Even though the harvester is only the second model in the New Holland line-up, there is plenty of torque allowing fuel efficient operation in Eco mode. This means that the engine runs slower – at the bottom end of its flat torque curve – saving fuel and reducing noise. There is no reduction in chop quality, as the chop length and rotor speed remain constant, and when dense or uneven swaths create challenging conditions, then maximum power is available immediately at the touch of a dashboard-mounted button.

Freddie said that the New Holland’s Power Cruise mode helps achieve high work rates. “I set what I think is a reasonable working speed for the conditions, then activate Power Cruise mode and the harvester immediately speeds up by another 2kph or so. The travel speed is managed to maintain a constant chopping load, and it reduces to avoid the risk of blockages when needed. “It’s used a lot when harvesting grass as the chopper is always kept full, and that is what’s needed to maintain optimum chop quality.”

Quick, simple maintenance

Comparing the New Holland’s fuel consumption to the previous machines is difficult as no two seasons are the same, explained Freddie – but he said it seems very reasonable. Daily maintenance and checks are quickly and easily carried out, and with optional auto-lube fitted there are only four, 10-hour grease nipples and 10 which require lubrication every 50 hours. The harvester is blown clean every day to prevent dust build-up.

Options specified included LED lights which Freddie describes as very worthwhile, undercover servicing lights and an air blow-down kit which provides air hose connectors for maintenance and cleaning around the machine.

Back-up as good as expected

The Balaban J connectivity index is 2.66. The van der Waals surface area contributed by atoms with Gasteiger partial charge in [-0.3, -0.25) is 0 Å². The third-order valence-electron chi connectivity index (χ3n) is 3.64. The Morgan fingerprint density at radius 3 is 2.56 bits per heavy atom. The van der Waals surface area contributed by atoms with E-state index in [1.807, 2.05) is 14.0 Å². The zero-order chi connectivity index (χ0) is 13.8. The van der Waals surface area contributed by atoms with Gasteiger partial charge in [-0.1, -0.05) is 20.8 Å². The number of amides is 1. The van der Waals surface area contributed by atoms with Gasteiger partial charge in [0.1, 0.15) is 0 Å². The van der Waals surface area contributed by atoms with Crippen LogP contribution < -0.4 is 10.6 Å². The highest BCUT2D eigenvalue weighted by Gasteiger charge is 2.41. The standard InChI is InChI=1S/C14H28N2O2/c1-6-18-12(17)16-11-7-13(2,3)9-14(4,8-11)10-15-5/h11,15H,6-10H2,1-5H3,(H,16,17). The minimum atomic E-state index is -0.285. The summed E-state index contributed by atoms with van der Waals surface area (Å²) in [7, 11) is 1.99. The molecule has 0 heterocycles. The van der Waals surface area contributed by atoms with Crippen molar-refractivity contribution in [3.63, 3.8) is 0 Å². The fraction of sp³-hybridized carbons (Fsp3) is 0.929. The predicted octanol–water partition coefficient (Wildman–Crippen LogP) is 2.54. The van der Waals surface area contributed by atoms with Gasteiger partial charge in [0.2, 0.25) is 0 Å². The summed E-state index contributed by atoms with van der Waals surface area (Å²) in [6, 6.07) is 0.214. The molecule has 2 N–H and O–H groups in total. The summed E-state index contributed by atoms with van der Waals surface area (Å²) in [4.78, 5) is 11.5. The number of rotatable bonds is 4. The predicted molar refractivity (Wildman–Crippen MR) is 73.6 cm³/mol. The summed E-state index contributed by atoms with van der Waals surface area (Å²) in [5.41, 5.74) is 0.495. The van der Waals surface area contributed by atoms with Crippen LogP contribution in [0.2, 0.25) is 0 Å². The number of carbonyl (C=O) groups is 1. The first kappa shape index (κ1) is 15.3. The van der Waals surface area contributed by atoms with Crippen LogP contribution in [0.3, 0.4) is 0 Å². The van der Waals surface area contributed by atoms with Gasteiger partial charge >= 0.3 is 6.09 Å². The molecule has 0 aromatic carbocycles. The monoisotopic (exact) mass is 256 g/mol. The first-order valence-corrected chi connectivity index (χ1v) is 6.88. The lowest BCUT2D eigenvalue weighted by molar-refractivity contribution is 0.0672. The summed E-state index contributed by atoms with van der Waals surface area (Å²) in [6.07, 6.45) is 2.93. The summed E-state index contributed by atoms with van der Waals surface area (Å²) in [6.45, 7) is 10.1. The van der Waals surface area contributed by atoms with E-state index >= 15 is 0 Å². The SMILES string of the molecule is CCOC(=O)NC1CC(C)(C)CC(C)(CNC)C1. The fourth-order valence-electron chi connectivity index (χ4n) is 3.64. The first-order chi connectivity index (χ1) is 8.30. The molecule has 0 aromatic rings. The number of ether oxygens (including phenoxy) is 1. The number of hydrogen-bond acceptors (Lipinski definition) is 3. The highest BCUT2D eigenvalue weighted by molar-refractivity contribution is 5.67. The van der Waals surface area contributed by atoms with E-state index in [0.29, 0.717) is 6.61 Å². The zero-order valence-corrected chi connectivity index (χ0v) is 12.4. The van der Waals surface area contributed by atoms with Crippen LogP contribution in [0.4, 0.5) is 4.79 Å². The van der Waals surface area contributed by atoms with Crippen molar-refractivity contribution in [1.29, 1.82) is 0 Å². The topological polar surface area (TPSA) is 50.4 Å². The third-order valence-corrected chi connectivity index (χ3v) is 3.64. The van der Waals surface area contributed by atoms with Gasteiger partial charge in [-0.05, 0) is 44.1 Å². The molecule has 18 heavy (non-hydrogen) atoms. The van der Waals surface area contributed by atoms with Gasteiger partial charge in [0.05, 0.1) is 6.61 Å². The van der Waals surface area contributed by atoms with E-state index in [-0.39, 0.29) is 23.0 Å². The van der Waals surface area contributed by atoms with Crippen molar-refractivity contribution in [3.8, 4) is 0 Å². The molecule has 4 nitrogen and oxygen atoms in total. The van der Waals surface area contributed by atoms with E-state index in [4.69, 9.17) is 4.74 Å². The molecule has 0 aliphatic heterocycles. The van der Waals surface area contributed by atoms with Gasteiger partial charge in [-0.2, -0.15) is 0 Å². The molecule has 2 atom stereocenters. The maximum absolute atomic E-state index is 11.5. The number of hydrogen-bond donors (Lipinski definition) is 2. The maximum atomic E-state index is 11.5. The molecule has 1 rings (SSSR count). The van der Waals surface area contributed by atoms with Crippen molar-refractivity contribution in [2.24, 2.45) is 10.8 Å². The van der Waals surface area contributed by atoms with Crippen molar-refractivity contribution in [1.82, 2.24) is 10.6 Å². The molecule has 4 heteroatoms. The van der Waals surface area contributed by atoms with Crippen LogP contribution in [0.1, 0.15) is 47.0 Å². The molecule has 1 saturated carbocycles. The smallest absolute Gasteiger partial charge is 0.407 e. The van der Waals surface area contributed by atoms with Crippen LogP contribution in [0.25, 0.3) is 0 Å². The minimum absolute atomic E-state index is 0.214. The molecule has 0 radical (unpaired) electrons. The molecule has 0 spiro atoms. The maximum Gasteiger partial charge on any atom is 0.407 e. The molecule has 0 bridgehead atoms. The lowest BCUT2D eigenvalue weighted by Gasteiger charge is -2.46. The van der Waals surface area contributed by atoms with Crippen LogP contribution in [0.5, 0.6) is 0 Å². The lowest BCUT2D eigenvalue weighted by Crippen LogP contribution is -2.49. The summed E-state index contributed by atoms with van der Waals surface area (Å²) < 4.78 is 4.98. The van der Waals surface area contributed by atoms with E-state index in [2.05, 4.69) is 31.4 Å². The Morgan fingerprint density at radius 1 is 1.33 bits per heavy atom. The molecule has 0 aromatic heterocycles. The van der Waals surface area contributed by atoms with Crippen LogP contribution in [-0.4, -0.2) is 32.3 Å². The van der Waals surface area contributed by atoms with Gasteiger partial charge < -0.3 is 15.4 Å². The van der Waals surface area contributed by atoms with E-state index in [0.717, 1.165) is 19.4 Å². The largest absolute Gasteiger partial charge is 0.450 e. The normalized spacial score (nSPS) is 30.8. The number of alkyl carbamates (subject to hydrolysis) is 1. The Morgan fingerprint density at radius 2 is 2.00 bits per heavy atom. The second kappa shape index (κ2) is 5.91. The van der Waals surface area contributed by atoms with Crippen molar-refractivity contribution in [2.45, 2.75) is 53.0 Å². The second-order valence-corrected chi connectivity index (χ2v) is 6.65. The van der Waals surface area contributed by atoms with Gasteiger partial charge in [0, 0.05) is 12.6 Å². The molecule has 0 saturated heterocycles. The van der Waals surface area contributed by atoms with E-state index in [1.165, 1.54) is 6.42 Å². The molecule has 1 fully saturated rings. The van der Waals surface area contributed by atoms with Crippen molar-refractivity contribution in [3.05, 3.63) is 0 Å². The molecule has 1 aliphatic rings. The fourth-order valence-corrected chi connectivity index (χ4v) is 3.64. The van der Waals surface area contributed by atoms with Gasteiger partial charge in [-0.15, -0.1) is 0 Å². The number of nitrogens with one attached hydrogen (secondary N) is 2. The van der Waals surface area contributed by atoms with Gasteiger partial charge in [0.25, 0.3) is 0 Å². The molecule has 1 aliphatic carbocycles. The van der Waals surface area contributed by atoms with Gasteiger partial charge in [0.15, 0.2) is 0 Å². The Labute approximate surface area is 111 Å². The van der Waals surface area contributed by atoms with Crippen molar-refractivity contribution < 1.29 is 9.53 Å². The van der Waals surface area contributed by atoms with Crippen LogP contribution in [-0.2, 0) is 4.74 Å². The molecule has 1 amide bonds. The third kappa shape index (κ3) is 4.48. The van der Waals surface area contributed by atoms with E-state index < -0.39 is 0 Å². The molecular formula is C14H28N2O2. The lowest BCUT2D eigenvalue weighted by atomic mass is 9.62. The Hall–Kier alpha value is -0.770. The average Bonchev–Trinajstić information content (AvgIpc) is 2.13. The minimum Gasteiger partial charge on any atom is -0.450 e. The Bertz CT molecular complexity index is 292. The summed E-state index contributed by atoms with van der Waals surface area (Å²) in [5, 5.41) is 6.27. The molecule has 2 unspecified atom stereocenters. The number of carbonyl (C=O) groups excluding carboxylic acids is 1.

“It was a big leap of faith changing from a brand of forage harvester and a dealer we had known for so long, to the New Holland supported by Ernest Doe,” continued Freddie. “We had experience of Ernest Doe’s excellent customer service through hiring the tractors, and when we purchased a MacDon swather last year, but  it was still a big change for us.

“However, as we had hoped, the back-up has been brilliant. We received training at New Holland’s UK headquarters, and then members of the manufacturer and dealer teams were on-hand to help set the harvester up in the field for its first use. Within just a few hours of starting work I felt completely at home on the machine, and for anyone who has used a forager before, the New Holland controls make operation very simple. We have worked 345 engine hours since it arrived, without losing a single day due to technical issues or breakdowns.”

“Dealer values our business”

Freddie describes dealing with the Ernest Doe team as very easy. “We feel valued as customers and are well looked after. I particularly like the WhatsApp-based customer care system. If I have a query or a fault occurs, then I just send a message to the Ernest Doe WhatsApp group, and it’s read by both the sales and service teams. That means that everyone is aware when someone responds to my query, and everyone is also aware if there has been no response. In that case, even those who wouldn’t usually get involved will step in to try to find a solution. It’s a good system that works well.”

Area sales manager, Mark Jolley, added: “The New Holland Forage Cruiser 550 is ideal for Fox Feeds. Ernest Doe is well known for its customer service and back-up for tractor and combine owners, and we have invested to ensure we can look after forage harvester users equally well.”

Chop quality, cost and back-up

“Our main priorities for a forage harvester are performance, cost, and back-up, and the New Holland satisfies all three. We will probably keep it for four to five years before it’s updated and, as long as the cost is reasonable, then it’s likely we will opt for a similar machine again. For us, being able to harvest at the right time to achieve the right quality is far more important than high work rates, and the 544hp Forage Cruiser 550 gives us the chop quality we need, and it’s backed by the brilliant Ernest Doe team,” Freddie concluded.